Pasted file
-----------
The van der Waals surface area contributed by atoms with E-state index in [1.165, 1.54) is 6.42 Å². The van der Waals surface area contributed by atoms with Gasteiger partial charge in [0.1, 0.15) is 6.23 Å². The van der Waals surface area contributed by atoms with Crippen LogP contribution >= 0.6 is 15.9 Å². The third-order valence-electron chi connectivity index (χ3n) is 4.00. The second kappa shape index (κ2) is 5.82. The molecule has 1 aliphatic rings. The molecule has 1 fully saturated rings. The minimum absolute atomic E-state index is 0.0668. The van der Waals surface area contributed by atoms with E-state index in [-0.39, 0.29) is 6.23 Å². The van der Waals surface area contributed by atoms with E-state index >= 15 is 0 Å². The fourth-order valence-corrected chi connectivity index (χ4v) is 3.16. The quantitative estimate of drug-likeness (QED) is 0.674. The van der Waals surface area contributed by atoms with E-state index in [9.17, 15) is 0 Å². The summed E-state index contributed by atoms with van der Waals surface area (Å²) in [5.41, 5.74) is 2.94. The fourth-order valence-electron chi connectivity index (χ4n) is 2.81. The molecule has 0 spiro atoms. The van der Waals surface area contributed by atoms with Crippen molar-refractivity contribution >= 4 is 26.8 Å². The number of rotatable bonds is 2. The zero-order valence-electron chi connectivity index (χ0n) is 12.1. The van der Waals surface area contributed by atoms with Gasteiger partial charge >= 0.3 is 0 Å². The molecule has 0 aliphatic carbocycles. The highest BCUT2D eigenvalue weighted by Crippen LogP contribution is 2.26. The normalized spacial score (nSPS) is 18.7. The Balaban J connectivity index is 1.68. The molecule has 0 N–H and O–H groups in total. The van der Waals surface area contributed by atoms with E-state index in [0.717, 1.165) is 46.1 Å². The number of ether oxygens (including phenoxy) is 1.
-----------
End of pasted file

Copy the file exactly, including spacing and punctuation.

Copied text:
The van der Waals surface area contributed by atoms with E-state index in [1.165, 1.54) is 6.42 Å². The van der Waals surface area contributed by atoms with Gasteiger partial charge in [0.1, 0.15) is 6.23 Å². The van der Waals surface area contributed by atoms with Crippen LogP contribution >= 0.6 is 15.9 Å². The third-order valence-electron chi connectivity index (χ3n) is 4.00. The second kappa shape index (κ2) is 5.82. The molecule has 1 aliphatic rings. The molecule has 1 fully saturated rings. The minimum absolute atomic E-state index is 0.0668. The van der Waals surface area contributed by atoms with E-state index in [-0.39, 0.29) is 6.23 Å². The van der Waals surface area contributed by atoms with E-state index >= 15 is 0 Å². The fourth-order valence-corrected chi connectivity index (χ4v) is 3.16. The quantitative estimate of drug-likeness (QED) is 0.674. The van der Waals surface area contributed by atoms with E-state index in [9.17, 15) is 0 Å². The summed E-state index contributed by atoms with van der Waals surface area (Å²) in [5.41, 5.74) is 2.94. The fourth-order valence-electron chi connectivity index (χ4n) is 2.81. The molecule has 0 spiro atoms. The van der Waals surface area contributed by atoms with Crippen molar-refractivity contribution >= 4 is 26.8 Å². The number of rotatable bonds is 2. The zero-order valence-electron chi connectivity index (χ0n) is 12.1. The van der Waals surface area contributed by atoms with Gasteiger partial charge >= 0.3 is 0 Å². The molecule has 0 aliphatic carbocycles. The highest BCUT2D eigenvalue weighted by Crippen LogP contribution is 2.26. The normalized spacial score (nSPS) is 18.7. The Balaban J connectivity index is 1.68. The molecule has 0 N–H and O–H groups in total. The van der Waals surface area contributed by atoms with E-state index in [0.717, 1.165) is 46.1 Å². The number of ether oxygens (including phenoxy) is 1.